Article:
Note: This article is the final article of a six-part series on humility written by university faculty.
In a previous article, I wrote about the profound wisdom of the late astronomer and public educator Carl Sagan. In his final book published in the 1990s, “Demon Haunted World: Science as a Candle in the Dark,” Sagan prescribed three virtues essential to mankind’s prosperity in the 21st century and beyond — curiosity, skepticism, and humility.
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Curiosity speaks to the idea that we shouldn’t be afraid to ask questions. Skepticism addresses the need to question what we believe to be true and not assume validity where it has not been adequately established.
But the last component, humility, emphasizes the importance of remembering that we are fallible and could be wrong, that there is no shame in not knowing something. Sagan insisted that it’s far better to ask questions than to feign false understanding.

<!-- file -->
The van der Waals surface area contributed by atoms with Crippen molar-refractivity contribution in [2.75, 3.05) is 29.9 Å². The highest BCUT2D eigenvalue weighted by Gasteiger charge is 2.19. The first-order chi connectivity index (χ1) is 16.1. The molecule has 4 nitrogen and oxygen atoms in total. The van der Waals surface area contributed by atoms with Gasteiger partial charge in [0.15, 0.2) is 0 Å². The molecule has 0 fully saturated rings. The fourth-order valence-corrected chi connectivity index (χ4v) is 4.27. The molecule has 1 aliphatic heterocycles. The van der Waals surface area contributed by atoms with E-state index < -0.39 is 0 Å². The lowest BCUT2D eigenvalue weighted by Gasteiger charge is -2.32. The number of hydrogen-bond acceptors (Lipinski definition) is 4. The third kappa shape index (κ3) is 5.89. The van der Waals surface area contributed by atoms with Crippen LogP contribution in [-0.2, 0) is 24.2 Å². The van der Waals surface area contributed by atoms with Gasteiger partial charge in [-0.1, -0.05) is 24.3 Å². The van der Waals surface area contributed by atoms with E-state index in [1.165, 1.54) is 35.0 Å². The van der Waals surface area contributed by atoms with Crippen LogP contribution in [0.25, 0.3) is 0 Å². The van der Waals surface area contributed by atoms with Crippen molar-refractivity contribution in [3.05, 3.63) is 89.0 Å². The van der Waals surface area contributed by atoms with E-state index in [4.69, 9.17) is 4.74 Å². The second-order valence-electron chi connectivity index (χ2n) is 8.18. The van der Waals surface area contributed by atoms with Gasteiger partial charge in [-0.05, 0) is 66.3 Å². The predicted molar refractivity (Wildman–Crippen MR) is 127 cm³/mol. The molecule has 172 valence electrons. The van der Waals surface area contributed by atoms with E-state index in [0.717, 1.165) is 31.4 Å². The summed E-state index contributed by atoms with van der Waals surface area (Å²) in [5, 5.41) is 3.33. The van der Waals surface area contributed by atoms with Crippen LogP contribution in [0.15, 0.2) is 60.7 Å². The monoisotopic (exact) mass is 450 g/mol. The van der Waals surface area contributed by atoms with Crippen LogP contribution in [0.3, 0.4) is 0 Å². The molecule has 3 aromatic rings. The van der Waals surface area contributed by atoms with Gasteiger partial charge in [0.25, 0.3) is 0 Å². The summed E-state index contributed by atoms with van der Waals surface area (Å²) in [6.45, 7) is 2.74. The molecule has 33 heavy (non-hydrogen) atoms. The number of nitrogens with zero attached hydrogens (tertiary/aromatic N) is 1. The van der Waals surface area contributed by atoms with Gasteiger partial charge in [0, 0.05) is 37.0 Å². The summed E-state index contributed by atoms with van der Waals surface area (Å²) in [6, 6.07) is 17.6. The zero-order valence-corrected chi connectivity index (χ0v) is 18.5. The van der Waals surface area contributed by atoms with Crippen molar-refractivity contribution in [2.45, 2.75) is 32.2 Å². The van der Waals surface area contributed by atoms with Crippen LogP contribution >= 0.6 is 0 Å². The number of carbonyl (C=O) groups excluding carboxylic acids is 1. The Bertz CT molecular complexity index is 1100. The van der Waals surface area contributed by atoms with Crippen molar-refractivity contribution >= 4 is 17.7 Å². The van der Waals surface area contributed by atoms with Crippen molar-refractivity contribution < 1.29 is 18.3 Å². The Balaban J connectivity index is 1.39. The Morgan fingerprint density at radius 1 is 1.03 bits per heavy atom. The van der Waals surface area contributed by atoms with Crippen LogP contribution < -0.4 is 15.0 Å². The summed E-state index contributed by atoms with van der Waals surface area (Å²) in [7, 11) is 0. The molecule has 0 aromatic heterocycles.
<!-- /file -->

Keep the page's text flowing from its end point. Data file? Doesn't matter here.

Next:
Is Our Capacity for Humility in Decline?
As I reflect on American society today, I can’t help but feel that our capacity for humility is in decline. The ostentation of spurious knowledge or wisdom seems ubiquitous in modern discourse.
Many people with whom I’ve spoken about this sense it, too. And some even have had the courage to admit that they themselves have been guilty of feigning knowledge about some topic or other.
For example, imagine a situation when you’re having a discussion with another person. It could be someone who really respects your opinion, like a mentee or an admirer. It could be someone over whom you have influence like a subordinate at work or a student in your class. Or it could simply be someone you’re meeting for the first time, with whom you’re just making small talk at a social event.
Now imagine you bring up a topic about which the other person, unbeknownst to you, is genuinely unfamiliar. Suppose, for example, you ask them about their thoughts on NASA’s new Mars Rover program. What do you think the chances are that they will acknowledge they are clueless on the subject rather than attempt to conjure up a response that creates the illusion of knowledge that they don’t actually possess?